All Signs Still Point to Down - John Rothe | Portfolio Manager, Quant, Tech Geek, And Sometime Superhero To My Kids

All Signs Still Point to Down

Today’s stock market actions will be rather important to the longer term trend of the market. There is a longer term downward pattern beginning to emerge. A few big test lie in front of us. The first is to break out of the down trend. The more failed breaks above the trend line, the harder it is for the market to move upwards. The reasoning is simple: traders uses these trendlines as a guide to buy of sell the market. The stronger the trend, the more aggressive traders will be with their trades.

spx924-artais fund

After a break above the trendline, the next target will be the 200 day moving average. If we can trade above the moving average, then traders will feel much more comfortable with the state of the market.

One big event to watch out for is this Friday’s Jackson Hole (the annual gathering of central bankers in Wyoming) meeting. Market watchers have been hoping that Fed chair, Ben Bernanke will announce, or at the very least, hint at QE3.  However, the markets may be in for a big let down. According to CNBC:

“First, the Fed just took substantial action at its meeting earlier this month, all but promising to keep interest rates low for as long as two years. The unprecedented pledge, along with heightened concern over a recession , has helped push down treasury yields .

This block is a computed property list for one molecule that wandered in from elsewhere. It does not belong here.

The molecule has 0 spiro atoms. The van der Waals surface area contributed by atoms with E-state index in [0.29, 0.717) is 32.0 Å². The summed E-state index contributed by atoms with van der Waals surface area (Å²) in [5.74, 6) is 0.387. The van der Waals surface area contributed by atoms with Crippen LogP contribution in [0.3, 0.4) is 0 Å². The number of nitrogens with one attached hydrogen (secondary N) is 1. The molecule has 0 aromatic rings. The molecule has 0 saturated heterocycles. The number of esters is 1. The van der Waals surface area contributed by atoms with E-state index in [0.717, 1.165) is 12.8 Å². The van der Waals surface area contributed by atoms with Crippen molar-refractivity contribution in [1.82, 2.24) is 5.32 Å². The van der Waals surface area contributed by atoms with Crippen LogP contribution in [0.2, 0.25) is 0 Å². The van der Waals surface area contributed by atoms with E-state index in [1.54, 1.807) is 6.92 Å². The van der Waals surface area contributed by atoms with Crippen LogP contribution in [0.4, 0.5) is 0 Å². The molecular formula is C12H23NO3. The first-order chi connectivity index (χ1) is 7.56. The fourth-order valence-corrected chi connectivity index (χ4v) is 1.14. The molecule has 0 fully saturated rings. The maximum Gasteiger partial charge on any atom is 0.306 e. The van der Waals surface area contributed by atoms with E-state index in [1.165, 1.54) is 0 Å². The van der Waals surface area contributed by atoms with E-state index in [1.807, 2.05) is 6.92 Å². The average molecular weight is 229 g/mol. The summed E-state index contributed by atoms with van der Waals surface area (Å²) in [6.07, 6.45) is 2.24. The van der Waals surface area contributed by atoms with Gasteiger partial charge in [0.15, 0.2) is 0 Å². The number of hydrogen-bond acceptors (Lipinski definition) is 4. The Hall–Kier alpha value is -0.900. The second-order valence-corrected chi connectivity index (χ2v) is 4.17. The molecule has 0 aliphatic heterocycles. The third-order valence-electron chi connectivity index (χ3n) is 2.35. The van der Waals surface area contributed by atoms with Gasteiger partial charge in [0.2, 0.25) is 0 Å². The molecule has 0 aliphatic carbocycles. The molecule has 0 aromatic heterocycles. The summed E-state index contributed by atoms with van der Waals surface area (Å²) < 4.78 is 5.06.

Second, just because it happened last year, markets should not to expect it to happen again. It is somewhat rare for the Fed Chairman’s Jackson Hole speech to be used to signal major policy changes—more likely he’d use it to signal a change in the outlook. But again, since the Fed fairly severely downgraded the outlook in its recent policy statement, Bernanke should be expected to hew pretty closely to that outlook.

It’s also rare for a Fed chairman, especially one this consensus-oriented, to get too far out front of his committee. The August policy statement clearly showed a willingness of the committee to conduct additional asset purchases.

Third, the recent policy change at the Fed sparked stiff opposition. Three FOMC voting members, all district bank presidents, voted against the policy, the first such explicit opposition in 20 years. At least two other Fed presidents are known to oppose QE3 at this time.”

We might just end up hearing a reworded version of the Fed’s last meeting –  something the markets will probably not like.

Comments are closed.